You may have heard by now that Massachusetts has been ranked the number one state in the country by U.S. News & World Report. The rankings are based on a number of categories and Massachusetts scored high on many, most notably health care, technology and education. In fact, we also learned yesterday that the state’s high school graduation rate reached an all-time high. Last year 87.5% of high school seniors graduated within 4 years.
The good news doesn’t end there of course. We are still basking in the glow of another Super Bowl victory by the Patriots, the Red Sox are favorites to make the World Series this year, the Celtics are in first place and even the Bruins are enjoying a hot streak under their new coach.
Life is so good we even have 70 degree days in February!
But this is no time to pull out the beach chairs and lay in the sun. As sure as we are bound to see more wintry weather in March, we can also be sure that challenges to our success will always exist.
The U. S. News & World Report study noted that Massachusetts ranked 44th in housing affordability in the nation. This is a troubling statistic especially at a time when a significant portion of our workforce is aging into retirement and an influx of young people is needed to fill important jobs in technology, manufacturing, health care and elsewhere. Balancing the need for affordable housing opportunities with local opposition to 40B developments will continue to be a challenge.
The report also revealed that the Bay State was 47th when it comes to commute time and drew parallels from that to our aging infrastructure. Significant investments in roads, bridges and transit are needed to improve our ability to get people to and from work more quickly and to move freight in and out of the region more reliably. It will be interesting to see if President Trump makes good on his promise to invest in infrastructure and if Massachusetts, with an all Democrat congressional delegation, can bring any of that investment back home.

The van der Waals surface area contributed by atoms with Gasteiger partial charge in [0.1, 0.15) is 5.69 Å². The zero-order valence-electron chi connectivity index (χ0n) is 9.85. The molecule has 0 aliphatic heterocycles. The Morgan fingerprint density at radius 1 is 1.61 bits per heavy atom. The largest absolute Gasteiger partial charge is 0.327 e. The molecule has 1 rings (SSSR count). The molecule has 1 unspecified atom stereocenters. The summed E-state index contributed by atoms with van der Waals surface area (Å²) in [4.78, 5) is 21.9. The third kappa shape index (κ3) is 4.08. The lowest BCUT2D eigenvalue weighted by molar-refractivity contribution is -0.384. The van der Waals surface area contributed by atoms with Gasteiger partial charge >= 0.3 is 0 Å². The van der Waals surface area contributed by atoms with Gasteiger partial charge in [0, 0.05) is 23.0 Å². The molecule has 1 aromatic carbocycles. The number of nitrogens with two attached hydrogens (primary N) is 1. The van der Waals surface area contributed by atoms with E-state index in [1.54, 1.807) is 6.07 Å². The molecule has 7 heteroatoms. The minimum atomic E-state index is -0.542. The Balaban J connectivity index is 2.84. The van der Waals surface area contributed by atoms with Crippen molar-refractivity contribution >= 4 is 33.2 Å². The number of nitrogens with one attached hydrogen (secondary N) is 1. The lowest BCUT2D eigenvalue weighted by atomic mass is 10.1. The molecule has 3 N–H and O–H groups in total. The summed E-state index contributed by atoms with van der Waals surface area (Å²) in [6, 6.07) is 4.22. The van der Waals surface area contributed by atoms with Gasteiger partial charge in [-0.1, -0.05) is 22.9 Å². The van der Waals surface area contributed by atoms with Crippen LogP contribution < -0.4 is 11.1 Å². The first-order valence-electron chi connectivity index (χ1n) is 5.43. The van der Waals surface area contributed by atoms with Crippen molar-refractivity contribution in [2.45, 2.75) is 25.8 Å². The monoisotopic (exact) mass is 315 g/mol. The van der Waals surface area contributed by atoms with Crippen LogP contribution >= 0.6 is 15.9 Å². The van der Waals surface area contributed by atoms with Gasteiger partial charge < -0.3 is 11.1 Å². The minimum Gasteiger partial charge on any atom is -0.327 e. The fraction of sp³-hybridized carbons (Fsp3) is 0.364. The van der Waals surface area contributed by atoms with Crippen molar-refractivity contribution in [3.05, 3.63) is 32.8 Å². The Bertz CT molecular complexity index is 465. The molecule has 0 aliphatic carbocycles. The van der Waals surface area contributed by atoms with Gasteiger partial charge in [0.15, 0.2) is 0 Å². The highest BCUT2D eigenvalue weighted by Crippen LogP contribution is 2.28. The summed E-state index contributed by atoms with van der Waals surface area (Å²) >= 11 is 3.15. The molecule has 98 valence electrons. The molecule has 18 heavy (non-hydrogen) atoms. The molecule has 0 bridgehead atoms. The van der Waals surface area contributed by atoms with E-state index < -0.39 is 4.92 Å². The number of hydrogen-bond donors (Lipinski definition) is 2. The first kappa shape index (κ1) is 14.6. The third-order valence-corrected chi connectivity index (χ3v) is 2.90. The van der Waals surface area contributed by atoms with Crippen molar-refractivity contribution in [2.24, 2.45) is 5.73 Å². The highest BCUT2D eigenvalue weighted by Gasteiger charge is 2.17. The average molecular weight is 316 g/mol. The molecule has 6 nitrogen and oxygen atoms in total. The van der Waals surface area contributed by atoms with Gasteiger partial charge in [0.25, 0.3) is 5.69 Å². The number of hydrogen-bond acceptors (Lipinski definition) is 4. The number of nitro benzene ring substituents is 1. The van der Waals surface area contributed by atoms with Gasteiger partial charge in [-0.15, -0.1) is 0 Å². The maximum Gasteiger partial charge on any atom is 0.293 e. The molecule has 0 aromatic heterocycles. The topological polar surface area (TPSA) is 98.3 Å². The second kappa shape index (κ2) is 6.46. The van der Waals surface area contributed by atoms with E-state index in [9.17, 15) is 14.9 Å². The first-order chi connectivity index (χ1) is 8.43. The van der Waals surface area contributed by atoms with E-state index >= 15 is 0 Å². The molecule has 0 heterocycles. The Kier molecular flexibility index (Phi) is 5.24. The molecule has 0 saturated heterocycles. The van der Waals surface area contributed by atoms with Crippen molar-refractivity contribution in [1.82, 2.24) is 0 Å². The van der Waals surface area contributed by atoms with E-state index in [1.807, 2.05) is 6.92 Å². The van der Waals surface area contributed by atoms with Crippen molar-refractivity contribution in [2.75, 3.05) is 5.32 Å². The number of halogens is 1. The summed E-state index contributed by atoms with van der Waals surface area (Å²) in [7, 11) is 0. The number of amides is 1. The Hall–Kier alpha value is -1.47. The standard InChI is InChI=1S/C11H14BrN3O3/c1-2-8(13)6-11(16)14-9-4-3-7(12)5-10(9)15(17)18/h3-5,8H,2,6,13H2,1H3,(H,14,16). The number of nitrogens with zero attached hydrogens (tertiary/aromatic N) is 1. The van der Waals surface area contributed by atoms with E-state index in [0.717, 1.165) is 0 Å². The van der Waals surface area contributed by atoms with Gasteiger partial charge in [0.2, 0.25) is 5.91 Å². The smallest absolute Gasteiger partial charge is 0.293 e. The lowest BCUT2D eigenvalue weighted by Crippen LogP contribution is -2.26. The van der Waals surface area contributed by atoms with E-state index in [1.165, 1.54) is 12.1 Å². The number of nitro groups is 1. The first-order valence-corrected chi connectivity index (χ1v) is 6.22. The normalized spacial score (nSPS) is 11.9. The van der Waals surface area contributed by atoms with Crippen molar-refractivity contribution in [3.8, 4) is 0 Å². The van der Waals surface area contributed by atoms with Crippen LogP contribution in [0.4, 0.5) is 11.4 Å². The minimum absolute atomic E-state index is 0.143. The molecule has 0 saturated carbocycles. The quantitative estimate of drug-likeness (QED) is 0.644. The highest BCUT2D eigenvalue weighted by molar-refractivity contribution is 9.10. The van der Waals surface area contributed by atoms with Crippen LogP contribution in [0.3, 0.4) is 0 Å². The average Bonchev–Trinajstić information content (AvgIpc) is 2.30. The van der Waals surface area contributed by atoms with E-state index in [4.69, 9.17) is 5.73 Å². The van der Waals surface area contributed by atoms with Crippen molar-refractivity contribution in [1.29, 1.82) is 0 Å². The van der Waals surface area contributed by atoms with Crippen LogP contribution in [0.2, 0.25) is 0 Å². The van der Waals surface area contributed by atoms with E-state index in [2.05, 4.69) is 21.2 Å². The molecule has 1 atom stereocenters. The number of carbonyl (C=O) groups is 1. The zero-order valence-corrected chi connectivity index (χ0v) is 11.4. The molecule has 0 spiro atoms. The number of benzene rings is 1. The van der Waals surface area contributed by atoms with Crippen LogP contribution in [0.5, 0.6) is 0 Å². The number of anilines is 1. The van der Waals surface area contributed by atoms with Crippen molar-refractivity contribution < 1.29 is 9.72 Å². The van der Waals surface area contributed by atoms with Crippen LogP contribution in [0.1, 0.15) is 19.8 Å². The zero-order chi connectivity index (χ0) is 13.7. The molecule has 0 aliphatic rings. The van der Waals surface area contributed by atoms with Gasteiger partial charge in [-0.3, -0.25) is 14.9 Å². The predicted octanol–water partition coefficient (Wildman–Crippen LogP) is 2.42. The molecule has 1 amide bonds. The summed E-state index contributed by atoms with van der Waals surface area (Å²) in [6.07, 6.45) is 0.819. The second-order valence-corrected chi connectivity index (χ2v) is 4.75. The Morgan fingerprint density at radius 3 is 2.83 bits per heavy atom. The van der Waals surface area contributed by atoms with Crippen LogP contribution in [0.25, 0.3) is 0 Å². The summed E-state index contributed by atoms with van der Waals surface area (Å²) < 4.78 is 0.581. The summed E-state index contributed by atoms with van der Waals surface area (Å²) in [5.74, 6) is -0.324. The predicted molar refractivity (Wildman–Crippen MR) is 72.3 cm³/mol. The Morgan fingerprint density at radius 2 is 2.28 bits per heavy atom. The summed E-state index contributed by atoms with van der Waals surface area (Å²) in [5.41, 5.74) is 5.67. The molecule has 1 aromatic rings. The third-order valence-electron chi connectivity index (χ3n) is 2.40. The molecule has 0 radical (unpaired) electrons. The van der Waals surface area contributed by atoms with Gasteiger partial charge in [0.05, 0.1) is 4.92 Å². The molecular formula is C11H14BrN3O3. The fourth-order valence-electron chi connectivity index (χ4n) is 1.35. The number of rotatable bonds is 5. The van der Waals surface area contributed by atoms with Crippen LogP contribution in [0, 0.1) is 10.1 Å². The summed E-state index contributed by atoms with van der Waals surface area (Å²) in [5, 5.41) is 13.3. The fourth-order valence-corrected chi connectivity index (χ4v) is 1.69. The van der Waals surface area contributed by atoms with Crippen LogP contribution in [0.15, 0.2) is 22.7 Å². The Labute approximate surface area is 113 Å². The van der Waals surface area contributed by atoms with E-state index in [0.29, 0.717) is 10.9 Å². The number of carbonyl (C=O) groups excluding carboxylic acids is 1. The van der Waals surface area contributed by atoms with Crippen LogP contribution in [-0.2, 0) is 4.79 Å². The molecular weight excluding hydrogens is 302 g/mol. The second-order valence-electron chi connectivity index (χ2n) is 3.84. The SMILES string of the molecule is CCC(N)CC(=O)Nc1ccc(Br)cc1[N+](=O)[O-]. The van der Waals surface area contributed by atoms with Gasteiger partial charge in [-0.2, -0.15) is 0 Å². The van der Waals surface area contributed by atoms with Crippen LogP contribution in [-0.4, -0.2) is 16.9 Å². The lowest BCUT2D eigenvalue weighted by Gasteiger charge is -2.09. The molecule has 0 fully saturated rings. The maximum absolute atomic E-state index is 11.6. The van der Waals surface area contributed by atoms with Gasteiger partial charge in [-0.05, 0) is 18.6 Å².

Despite leading the nation in academic achievement there is still more to be done to ensure that our students, graduating at such a high rate, have the skills needed in today’s economy to be successful in college or their careers. A gap between the skills needed by employers and the skills possessed by young workers still exists, leaving people unemployed while jobs are unfilled. You can read more below about efforts to close the skills gap in our Education Brief from MBAE.
The Patriots have developed a formula for becoming number one and remaining there for the long term. Massachusetts can boast the same for now, but staying on top is what’s important and therefore we must continue to identify our weaknesses and improve on them. The Chamber, working with local and state government, our school systems and the business community is committed to doing just that.